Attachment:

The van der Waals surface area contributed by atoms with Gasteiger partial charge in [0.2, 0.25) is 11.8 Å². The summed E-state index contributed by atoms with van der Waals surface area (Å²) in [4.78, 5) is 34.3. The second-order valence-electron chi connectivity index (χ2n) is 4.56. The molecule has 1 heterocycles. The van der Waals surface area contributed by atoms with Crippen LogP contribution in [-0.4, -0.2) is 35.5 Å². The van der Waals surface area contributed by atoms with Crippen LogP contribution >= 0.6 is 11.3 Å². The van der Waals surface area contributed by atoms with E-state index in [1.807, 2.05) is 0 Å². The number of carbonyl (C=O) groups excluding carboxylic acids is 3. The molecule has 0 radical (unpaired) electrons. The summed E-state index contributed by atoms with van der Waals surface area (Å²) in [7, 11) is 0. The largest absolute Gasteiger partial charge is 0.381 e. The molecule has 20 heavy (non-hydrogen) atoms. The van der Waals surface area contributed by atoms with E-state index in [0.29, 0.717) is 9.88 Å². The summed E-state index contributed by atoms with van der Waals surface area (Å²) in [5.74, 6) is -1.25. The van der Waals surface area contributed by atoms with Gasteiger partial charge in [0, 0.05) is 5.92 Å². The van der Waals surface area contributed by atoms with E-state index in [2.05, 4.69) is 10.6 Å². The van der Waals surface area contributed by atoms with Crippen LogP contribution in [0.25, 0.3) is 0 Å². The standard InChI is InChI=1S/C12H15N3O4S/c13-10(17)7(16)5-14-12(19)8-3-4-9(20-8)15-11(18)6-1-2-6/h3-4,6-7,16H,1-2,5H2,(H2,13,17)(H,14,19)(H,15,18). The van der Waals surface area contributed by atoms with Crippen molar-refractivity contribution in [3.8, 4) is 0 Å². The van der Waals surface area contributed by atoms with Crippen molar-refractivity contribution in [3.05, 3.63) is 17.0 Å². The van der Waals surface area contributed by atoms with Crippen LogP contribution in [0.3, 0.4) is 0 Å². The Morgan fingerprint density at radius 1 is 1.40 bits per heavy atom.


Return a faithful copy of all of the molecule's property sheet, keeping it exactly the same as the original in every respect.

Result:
The van der Waals surface area contributed by atoms with Gasteiger partial charge in [0.2, 0.25) is 11.8 Å². The summed E-state index contributed by atoms with van der Waals surface area (Å²) in [4.78, 5) is 34.3. The second-order valence-electron chi connectivity index (χ2n) is 4.56. The molecule has 1 heterocycles. The van der Waals surface area contributed by atoms with Crippen LogP contribution in [-0.4, -0.2) is 35.5 Å². The van der Waals surface area contributed by atoms with Crippen LogP contribution >= 0.6 is 11.3 Å². The van der Waals surface area contributed by atoms with E-state index in [1.807, 2.05) is 0 Å². The number of carbonyl (C=O) groups excluding carboxylic acids is 3. The molecule has 0 radical (unpaired) electrons. The summed E-state index contributed by atoms with van der Waals surface area (Å²) in [7, 11) is 0. The largest absolute Gasteiger partial charge is 0.381 e. The molecule has 20 heavy (non-hydrogen) atoms. The van der Waals surface area contributed by atoms with E-state index in [0.29, 0.717) is 9.88 Å². The summed E-state index contributed by atoms with van der Waals surface area (Å²) in [5.74, 6) is -1.25. The van der Waals surface area contributed by atoms with Gasteiger partial charge in [0, 0.05) is 5.92 Å². The van der Waals surface area contributed by atoms with E-state index in [2.05, 4.69) is 10.6 Å². The van der Waals surface area contributed by atoms with Crippen LogP contribution in [0.25, 0.3) is 0 Å². The standard InChI is InChI=1S/C12H15N3O4S/c13-10(17)7(16)5-14-12(19)8-3-4-9(20-8)15-11(18)6-1-2-6/h3-4,6-7,16H,1-2,5H2,(H2,13,17)(H,14,19)(H,15,18). The van der Waals surface area contributed by atoms with Crippen molar-refractivity contribution in [3.8, 4) is 0 Å². The van der Waals surface area contributed by atoms with Crippen molar-refractivity contribution in [3.05, 3.63) is 17.0 Å². The van der Waals surface area contributed by atoms with Crippen LogP contribution in [0.3, 0.4) is 0 Å². The Morgan fingerprint density at radius 1 is 1.40 bits per heavy atom.